“I have received a lifeline at my lowest point”

“I have received a lifeline at my lowest point”

An Essex couple is encouraging others who may be struggling with issues affecting their health, housing and financial wellbeing to seek help from Essex County Council’s (ECC) Floating Support Service.

The outreach service, provided by Peabody, is available to help, support and protect individuals and families from becoming homeless due to financial difficulty, as well as the associated and often over-lapping problems that can also occur as a result.

The service was set-up as part of ECC’s commitment to ensuring that all residents have access to early help to prevent problems from escalating to crisis point.

Peabody offer information and advice to help people resolve issues so that they can feel more confident, are able to live more independently and can access support services within their local community.

Michael, 39, from Clacton was referred to the service after originally seeking mental health support.

He and his wife Joanne praise the “non-judgemental and understanding” help they and their children received from Peabody which set them on a path to a more positive future as a family.

Michael, said: “At a time of desperation and feeling overwhelmed, the process of reaching out was daunting, but it was easy to access support from Peabody.

“I have received a lifeline from them at my lowest point. I couldn’t see any way forward and I am so grateful to have received help.”

Peabody work with individuals and families to offer bespoke and different levels of support that meets their needs following an initial assessment.

The support offered to the family was provided in different ways and Peabody were able to help them to address multiple areas, including their Personal Independence Payment (PIP) application, issues with their energy companies, contact with their GP and accessing food parcels.

Michael added: “The support has helped to greatly improve my mental health. We were supported with all aspects which in turn positively affected family life, especially over lockdown when we spent quality time together.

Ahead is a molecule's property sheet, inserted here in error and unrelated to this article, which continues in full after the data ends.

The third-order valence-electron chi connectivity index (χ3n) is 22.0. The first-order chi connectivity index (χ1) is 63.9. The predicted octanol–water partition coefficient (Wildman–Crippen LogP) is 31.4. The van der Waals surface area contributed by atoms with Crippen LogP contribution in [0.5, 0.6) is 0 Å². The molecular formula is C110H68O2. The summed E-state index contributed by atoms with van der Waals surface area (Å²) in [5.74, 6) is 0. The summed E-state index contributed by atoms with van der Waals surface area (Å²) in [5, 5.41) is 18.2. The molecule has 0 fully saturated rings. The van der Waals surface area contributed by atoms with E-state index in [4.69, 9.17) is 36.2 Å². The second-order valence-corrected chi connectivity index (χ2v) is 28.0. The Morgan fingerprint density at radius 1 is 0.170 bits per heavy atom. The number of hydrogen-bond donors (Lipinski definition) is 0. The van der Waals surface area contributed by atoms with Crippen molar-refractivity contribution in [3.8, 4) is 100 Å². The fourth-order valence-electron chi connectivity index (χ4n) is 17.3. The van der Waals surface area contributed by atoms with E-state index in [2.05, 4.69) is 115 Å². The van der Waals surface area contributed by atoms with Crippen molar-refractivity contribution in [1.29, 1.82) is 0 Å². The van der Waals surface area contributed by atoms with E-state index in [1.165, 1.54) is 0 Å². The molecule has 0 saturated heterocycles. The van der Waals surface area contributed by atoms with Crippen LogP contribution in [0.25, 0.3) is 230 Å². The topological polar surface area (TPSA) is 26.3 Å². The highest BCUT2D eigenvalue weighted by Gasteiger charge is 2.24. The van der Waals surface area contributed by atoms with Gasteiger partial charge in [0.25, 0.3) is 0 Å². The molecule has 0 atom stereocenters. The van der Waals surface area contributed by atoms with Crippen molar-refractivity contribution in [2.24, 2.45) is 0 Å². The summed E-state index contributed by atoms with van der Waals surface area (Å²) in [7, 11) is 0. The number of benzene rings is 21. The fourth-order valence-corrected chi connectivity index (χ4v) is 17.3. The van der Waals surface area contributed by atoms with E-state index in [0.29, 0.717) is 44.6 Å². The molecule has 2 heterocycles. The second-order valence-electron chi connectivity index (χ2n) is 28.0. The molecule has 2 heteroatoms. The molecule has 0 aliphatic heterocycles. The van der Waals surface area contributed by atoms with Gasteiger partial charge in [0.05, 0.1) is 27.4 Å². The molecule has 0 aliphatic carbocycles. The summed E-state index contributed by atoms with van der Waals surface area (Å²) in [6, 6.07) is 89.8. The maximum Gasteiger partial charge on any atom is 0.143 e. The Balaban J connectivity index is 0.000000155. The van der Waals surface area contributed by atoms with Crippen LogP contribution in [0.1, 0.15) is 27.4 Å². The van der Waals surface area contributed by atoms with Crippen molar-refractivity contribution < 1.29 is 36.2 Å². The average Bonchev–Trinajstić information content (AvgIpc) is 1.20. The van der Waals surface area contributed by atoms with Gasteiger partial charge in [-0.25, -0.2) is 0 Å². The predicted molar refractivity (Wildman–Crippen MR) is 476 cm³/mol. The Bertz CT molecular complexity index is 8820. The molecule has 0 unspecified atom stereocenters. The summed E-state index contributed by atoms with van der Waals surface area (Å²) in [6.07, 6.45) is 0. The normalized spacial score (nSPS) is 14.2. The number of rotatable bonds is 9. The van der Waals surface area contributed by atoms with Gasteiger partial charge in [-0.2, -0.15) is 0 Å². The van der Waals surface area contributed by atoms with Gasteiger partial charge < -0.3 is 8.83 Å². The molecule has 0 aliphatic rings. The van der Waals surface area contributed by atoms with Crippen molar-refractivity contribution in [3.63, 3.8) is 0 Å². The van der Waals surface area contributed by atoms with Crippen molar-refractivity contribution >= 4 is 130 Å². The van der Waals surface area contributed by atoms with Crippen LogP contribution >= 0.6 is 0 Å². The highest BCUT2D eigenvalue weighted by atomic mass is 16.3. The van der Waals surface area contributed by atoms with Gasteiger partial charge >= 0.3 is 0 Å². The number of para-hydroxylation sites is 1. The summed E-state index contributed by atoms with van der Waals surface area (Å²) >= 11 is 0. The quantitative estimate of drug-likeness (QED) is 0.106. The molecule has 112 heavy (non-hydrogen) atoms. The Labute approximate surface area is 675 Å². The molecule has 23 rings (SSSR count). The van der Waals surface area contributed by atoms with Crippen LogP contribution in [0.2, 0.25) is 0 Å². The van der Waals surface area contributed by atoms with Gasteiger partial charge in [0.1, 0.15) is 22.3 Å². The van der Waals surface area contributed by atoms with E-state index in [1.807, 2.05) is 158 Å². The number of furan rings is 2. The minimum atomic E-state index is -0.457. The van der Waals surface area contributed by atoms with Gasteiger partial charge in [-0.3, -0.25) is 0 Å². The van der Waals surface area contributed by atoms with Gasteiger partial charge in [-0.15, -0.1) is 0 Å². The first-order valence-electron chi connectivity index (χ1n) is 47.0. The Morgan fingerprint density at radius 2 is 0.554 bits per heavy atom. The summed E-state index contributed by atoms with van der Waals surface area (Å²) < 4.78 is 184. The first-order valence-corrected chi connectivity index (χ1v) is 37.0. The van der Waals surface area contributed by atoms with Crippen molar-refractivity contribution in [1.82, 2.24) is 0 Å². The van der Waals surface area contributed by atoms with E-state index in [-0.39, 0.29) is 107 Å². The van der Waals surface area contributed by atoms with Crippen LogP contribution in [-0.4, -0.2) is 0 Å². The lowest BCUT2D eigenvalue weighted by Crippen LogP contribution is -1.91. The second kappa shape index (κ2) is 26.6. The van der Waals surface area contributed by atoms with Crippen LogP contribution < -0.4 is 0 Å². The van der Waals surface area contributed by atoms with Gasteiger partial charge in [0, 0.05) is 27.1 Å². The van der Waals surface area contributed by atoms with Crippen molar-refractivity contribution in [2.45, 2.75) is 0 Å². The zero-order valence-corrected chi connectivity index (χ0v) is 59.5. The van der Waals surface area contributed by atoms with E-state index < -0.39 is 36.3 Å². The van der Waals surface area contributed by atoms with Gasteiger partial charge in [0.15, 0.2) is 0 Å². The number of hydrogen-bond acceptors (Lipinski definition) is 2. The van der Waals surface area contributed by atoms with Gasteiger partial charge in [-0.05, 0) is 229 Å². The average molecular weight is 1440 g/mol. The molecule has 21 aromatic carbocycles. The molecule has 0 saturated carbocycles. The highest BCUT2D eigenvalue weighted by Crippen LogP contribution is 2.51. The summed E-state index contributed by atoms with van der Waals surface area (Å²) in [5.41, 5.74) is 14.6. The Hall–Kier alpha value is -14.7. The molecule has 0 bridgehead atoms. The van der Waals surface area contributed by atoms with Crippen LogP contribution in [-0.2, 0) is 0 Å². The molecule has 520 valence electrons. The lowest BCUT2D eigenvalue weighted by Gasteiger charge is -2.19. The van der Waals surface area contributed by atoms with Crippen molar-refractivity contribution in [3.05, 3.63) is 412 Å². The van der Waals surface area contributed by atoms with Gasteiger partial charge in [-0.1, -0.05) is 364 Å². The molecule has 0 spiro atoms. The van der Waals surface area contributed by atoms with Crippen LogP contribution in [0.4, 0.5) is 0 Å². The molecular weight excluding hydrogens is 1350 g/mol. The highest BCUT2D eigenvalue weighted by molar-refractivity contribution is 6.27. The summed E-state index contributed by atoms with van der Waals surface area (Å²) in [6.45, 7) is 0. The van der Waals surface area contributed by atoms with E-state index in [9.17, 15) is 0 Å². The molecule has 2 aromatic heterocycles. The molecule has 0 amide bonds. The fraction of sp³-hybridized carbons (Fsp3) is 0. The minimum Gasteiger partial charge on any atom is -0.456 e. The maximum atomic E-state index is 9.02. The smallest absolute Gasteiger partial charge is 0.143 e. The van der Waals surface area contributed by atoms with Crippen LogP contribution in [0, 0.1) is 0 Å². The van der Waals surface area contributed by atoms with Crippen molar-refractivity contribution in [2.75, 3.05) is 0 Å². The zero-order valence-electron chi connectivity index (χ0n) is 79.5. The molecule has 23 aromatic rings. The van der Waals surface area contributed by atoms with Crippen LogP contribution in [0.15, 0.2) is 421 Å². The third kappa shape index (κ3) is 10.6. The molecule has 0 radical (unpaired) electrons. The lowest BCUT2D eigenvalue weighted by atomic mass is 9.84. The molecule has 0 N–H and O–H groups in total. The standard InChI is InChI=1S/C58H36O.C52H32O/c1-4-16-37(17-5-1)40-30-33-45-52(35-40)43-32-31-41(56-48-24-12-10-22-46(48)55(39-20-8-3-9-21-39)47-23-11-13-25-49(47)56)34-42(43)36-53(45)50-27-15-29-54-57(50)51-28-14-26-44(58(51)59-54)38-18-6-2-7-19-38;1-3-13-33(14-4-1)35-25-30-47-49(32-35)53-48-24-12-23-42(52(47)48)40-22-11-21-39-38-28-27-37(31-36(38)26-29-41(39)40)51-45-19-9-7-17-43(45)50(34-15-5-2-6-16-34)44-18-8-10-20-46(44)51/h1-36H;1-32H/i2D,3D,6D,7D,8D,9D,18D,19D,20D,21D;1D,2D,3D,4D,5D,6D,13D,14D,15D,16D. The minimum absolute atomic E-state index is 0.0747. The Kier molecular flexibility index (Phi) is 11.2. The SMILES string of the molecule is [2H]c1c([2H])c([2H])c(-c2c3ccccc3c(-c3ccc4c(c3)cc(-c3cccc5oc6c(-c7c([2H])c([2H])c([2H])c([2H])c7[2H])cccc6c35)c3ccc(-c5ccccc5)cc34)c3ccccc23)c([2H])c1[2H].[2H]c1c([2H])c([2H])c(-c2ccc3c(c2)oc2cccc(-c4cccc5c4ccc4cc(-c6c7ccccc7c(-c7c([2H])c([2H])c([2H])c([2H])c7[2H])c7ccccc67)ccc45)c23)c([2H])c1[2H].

“Support has been given one-to-one via telephone, as a couple and at our family home. The children are fond of our Peabody advocate too.”

A constant thread throughout the family’s work with Peabody was the respect and kindness shown by their support worker, Caroline Clark.

Michael, said: “My support worker took the time to make us feel worthy of help and got to know us in order to best support me and my family. We were made to feel at ease and reassured there is help out there.

“Our support worker has maintained such professionalism, been consistent, approachable, kind and non-judgemental. She has inspired us to want to help other people in the community more and explore future opportunities.”

Following the family’s experiences with Peabody, the couple are encouraging other individuals and families to seek help if they need it.

Michael said: “We would highly recommend Peabody to others. Our experience has been great and highly valued.

“We feel we are in a far better place now. I also feel reassured that despite my disability, there is so much I can still give to my family. My wife feels like she has her husband back.

Michael added: “Even when small things feel huge, it is never too large or late to ask for help. Everything in life is a phase in which agencies like Peabody are always happy to help with.”

Anyone looking for support with issues that may be impacting their health, financial and housing wellbeing can contact Peabody for free online, by calling 0800 288 8883 or by emailing efsco-ordinator@peabody.org.uk

The service is available county-wide and to people over the age of 16 who need support, guidance or advice.

Essex residents can also find more information about other organisations that can help with money and debt issues online.

Further information, advice and guidance to support children, young people and their families with a range of different issues is also available through ECC’s Every Family Matters campaign.

Last updated 19 April 2021